Open Access

Advances in transcriptomics and proteomics in differentiated thyroid cancer: An updated perspective (Review)

  • Authors:
    • Shici Yang
    • Gaohong Zhu
    • Rui He
    • Dong Fang
    • Jiaojiao Feng
  • View Affiliations

  • Published online on: July 27, 2023
  • Article Number: 396
  • Copyright: © Yang et al. This is an open access article distributed under the terms of Creative Commons Attribution License.

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Thyroid cancer (TC) is a broad classification of neoplasms that includes differentiated thyroid cancer (DTC) as a common histological subtype. DTC is characterized by an increased mortality rate in advanced stages, which contributes to the overall high mortality rate of DTC. This progression is mainly attributed to alterations in molecular driver genes, resulting in changes in phenotypes such as invasion, metastasis and dedifferentiation. Clinical management of DTC is challenging due to insufficient diagnostic and therapeutic options. The advent of‑omics technology has presented a promising avenue for the diagnosis and treatment of DTC. Identifying molecular markers that can predict the early progression of DTC to a late adverse outcome is essential for precise diagnosis and treatment. The present review aimed to enhance our understanding of DTC by integrating big data with biological systems through‑omics technology, specifically transcriptomics and proteomics, which can shed light on the molecular mechanisms underlying carcinogenesis.


Thyroid cancer (TC) is among the most prevalent endocrine malignancies globally, with epidemiological data indicating a 20% annual increase in incidence and a 1.1% annual mortality rate (13). This trend is primarily due to the rising occurrence and heightened mortality of papillary thyroid carcinoma (PTC), which, together with follicular thyroid carcinoma (FTC), comprises differentiated thyroid cancer (DTC), accounting for >95% of all TC cases (4,5). The completion of the Human Genome Project in 2003 ushered in the post-genomic era, characterized by the emergence of functional genomics, which seeks to uncover the functions and regulatory mechanisms of the genome (6). Following the advent of the post-genomic era, medical research transitioned into the precision medicine era, leveraging various-omics technologies to elucidate the molecular mechanisms underpinning human malignancies in numerous publications (7,8). DTC is fundamentally a genetic disease, with its development being protracted, multifaceted, staged and intricate, inextricably connected to multiple molecular and environmental factors (5,8). Transcriptomics and proteomics involve the comprehensive study of gene transcription or proteins in living organisms. The vast amount of data generated by high-throughput transcriptome sequencing enables the identification of gene-specific characteristics by analyzing genes correlated with phenotypic information. By contrast, proteomics, as a functional translation of the genome, offers direct insight into the mechanisms that instigate pathogenic effects at the genomic level (9). Consequently, transcriptomics and proteomics can be employed to identify molecular markers of DTC, monitor its progression and select and validate therapeutic targets, demonstrating their long-term potential in clinical diagnostics and treatment. The present review examined the crucial transcriptomic and proteomic data of DTC identified recently, offering novel perspectives for the advancement of DTC diagnosis and therapy.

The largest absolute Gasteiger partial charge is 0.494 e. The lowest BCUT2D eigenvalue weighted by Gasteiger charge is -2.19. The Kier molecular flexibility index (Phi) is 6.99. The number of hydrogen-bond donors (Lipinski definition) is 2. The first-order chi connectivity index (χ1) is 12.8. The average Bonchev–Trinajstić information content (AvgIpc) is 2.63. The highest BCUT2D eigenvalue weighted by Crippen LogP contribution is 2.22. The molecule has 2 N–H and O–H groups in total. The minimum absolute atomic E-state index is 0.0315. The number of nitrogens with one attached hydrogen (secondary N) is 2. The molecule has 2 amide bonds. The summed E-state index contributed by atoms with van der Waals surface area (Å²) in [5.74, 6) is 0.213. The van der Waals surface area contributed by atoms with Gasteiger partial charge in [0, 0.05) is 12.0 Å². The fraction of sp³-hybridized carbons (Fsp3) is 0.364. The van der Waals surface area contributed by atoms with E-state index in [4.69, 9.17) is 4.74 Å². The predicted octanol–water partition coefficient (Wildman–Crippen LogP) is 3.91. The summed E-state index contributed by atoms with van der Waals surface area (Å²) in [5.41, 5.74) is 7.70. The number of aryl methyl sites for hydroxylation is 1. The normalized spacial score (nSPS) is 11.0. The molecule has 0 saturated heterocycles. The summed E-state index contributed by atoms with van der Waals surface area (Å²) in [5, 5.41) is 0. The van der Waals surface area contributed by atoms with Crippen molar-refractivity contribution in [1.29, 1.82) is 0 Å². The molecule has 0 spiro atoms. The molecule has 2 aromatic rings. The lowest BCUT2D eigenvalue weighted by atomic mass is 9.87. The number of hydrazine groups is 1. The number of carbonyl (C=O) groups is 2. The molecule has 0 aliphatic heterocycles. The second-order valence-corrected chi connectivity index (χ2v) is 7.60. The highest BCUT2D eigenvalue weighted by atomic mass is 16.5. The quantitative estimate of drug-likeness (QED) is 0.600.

Transcriptome analysis of DTC

Recent advancements in transcriptomics-based sequencing analysis have led to the identification of potential molecular markers for DTC at various levels, such as pathogenic risk (10,11), early diagnosis (1214), metastasis and progression (1519), prognosis prediction (2025) and therapeutic targets (2632) (Table I). This progress has increased our understanding of the molecular mechanisms underlying DTC and has helped resolve complex issues. However, only a few of these molecules have proved useful in clinical settings. The present review focused on the molecular classification of DTC and radioactive iodine (131I) refractory (RAIR)-DTC, which is DTC that does not respond to radioactive iodine.

Table I.

Application of massively parallel sequencing methods to analyze the latest partial transcriptome studies of DTC.

Table I.

Application of massively parallel sequencing methods to analyze the latest partial transcriptome studies of DTC.

Author, yearCategoryBiomarkersExpressionRegulatory target or pathwaySignificanceSamples(Refs.)
Comiskey et al, 2020DiagnosisLRRC34-ranBP1Variations in LRRC34 at 3q26 revealed two independent mechanisms for predisposition to PTC, one in G protein signaling and the other in transcriptional control.TPC1,BCPAP and 293T cell lines(10)
Corrado et al, 2021 LGALS3-TTF-1Polymorphism of Pro64His (rs4644) in LGALS3 serves as the risk factor for DTC, while rs4644 represents the trans-expression quantitative trait locus for modifying downstream gene transcriptional expression by modulating TTF-1.DTC (n=1,142)(11)
Barros-Filho et al, 2020PrognosisGADD45BUpFoxO/GADD45B axisGADD45B transcript is discovered to be the new candidate prognostic biomarker for PTC cases receiving radioiodine therapy and thyroidectomy.PTC (n=48)(16)
Guan et al, 2020 ITGA7DownEMTDownregulating ITGA7 promotes PTC growth, invasion and migration via EMT.PTC (n=19), TPC1, KTC-1 and BCPAP cell lines(22)